ACOPA, Acopum, or Accopum
ACOPA, Acopum, or Accopum. An extremely hot and stimulating medicine used by the ancients both externally as an ointment or charge, and internally as an electuary. In the preparation of this extraordinary composition no less than thirty different articles were used, among which " half a pound of pigeon's dung" is ordered. The author of the Dictionarium Rusticum, edit. 1717, says, " It is both a medicine and an ointment, helping convulsions, stringhalts, colds, &c. in the muscles and sinews, draws forth all noisome humours, and being put up into the nostrils of a horse, by means of a long goose feather anointed therewith, disburdens the head of » all grief. It dissolves the liver troubled with oppilations or obstructions, helps siccity and crudity in the body, banishes all weariness; and, lastly, cures all sorts of inward diseases if given by way of drench, in wine, beer, or ale."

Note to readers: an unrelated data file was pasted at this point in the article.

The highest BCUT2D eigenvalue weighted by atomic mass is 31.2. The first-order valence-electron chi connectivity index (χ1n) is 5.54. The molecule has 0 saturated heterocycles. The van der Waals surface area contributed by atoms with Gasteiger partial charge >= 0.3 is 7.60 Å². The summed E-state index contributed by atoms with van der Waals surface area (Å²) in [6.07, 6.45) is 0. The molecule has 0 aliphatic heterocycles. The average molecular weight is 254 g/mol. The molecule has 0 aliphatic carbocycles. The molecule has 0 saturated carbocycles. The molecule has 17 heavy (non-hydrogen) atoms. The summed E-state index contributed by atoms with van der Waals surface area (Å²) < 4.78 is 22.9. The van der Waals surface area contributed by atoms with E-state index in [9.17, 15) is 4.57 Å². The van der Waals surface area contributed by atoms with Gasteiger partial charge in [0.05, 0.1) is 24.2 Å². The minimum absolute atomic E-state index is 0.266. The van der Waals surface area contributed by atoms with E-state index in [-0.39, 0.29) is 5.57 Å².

Harewood, Harry. A Dictionary of Sports. London: T. Tegg and son, 1835.
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